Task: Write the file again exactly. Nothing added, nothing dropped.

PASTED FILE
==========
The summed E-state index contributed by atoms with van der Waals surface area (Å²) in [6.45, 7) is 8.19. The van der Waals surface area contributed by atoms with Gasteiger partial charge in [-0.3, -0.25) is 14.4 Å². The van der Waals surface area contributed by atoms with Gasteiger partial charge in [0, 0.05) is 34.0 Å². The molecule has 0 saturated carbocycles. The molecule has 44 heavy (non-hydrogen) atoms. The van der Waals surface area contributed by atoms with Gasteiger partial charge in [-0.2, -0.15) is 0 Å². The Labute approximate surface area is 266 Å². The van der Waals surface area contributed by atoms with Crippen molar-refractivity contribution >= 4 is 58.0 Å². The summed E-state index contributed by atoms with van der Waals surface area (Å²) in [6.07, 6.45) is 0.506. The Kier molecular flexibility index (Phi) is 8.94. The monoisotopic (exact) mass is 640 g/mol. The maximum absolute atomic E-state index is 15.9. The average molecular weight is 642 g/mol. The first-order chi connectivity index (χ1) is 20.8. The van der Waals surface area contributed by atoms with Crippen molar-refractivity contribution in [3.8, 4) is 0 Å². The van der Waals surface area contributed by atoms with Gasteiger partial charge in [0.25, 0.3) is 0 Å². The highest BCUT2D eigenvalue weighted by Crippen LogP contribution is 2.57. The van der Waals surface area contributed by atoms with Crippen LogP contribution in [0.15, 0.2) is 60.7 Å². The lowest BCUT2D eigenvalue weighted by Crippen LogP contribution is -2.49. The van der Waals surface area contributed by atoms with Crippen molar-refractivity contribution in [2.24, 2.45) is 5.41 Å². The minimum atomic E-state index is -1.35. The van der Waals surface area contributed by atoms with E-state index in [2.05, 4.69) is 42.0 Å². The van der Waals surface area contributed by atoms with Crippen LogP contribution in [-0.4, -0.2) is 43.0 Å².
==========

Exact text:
The summed E-state index contributed by atoms with van der Waals surface area (Å²) in [6.45, 7) is 8.19. The van der Waals surface area contributed by atoms with Gasteiger partial charge in [-0.3, -0.25) is 14.4 Å². The van der Waals surface area contributed by atoms with Gasteiger partial charge in [0, 0.05) is 34.0 Å². The molecule has 0 saturated carbocycles. The molecule has 44 heavy (non-hydrogen) atoms. The van der Waals surface area contributed by atoms with Gasteiger partial charge in [-0.2, -0.15) is 0 Å². The Labute approximate surface area is 266 Å². The van der Waals surface area contributed by atoms with Crippen molar-refractivity contribution >= 4 is 58.0 Å². The summed E-state index contributed by atoms with van der Waals surface area (Å²) in [6.07, 6.45) is 0.506. The Kier molecular flexibility index (Phi) is 8.94. The monoisotopic (exact) mass is 640 g/mol. The maximum absolute atomic E-state index is 15.9. The average molecular weight is 642 g/mol. The first-order chi connectivity index (χ1) is 20.8. The van der Waals surface area contributed by atoms with Crippen molar-refractivity contribution in [3.8, 4) is 0 Å². The van der Waals surface area contributed by atoms with Gasteiger partial charge in [0.25, 0.3) is 0 Å². The highest BCUT2D eigenvalue weighted by Crippen LogP contribution is 2.57. The van der Waals surface area contributed by atoms with Crippen LogP contribution in [0.15, 0.2) is 60.7 Å². The lowest BCUT2D eigenvalue weighted by Crippen LogP contribution is -2.49. The van der Waals surface area contributed by atoms with Crippen molar-refractivity contribution in [2.24, 2.45) is 5.41 Å². The minimum atomic E-state index is -1.35. The van der Waals surface area contributed by atoms with E-state index in [2.05, 4.69) is 42.0 Å². The van der Waals surface area contributed by atoms with Crippen LogP contribution in [-0.4, -0.2) is 43.0 Å².